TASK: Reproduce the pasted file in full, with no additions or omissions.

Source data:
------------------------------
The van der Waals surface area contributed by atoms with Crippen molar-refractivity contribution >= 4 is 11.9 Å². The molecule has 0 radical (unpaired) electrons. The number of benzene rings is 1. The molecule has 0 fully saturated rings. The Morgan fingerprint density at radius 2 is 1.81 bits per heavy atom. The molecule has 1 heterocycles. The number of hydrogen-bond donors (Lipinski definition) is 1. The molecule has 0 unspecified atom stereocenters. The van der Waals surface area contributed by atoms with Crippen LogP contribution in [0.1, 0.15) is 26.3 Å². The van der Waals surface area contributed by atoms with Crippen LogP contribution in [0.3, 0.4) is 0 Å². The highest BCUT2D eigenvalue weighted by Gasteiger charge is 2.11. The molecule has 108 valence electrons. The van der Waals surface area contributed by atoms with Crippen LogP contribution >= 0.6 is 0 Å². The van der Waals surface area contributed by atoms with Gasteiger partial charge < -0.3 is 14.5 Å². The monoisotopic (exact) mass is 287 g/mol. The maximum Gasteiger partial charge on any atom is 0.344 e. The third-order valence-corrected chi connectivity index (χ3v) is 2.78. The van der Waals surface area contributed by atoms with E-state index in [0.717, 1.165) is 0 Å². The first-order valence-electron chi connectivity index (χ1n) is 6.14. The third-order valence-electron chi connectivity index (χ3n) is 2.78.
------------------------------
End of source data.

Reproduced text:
The van der Waals surface area contributed by atoms with Crippen molar-refractivity contribution >= 4 is 11.9 Å². The molecule has 0 radical (unpaired) electrons. The number of benzene rings is 1. The molecule has 0 fully saturated rings. The Morgan fingerprint density at radius 2 is 1.81 bits per heavy atom. The molecule has 1 heterocycles. The number of hydrogen-bond donors (Lipinski definition) is 1. The molecule has 0 unspecified atom stereocenters. The van der Waals surface area contributed by atoms with Crippen LogP contribution in [0.1, 0.15) is 26.3 Å². The van der Waals surface area contributed by atoms with Crippen LogP contribution in [0.3, 0.4) is 0 Å². The highest BCUT2D eigenvalue weighted by Gasteiger charge is 2.11. The molecule has 108 valence electrons. The van der Waals surface area contributed by atoms with Crippen LogP contribution >= 0.6 is 0 Å². The van der Waals surface area contributed by atoms with Gasteiger partial charge < -0.3 is 14.5 Å². The monoisotopic (exact) mass is 287 g/mol. The maximum Gasteiger partial charge on any atom is 0.344 e. The third-order valence-corrected chi connectivity index (χ3v) is 2.78. The van der Waals surface area contributed by atoms with E-state index in [0.717, 1.165) is 0 Å². The first-order valence-electron chi connectivity index (χ1n) is 6.14. The third-order valence-electron chi connectivity index (χ3n) is 2.78.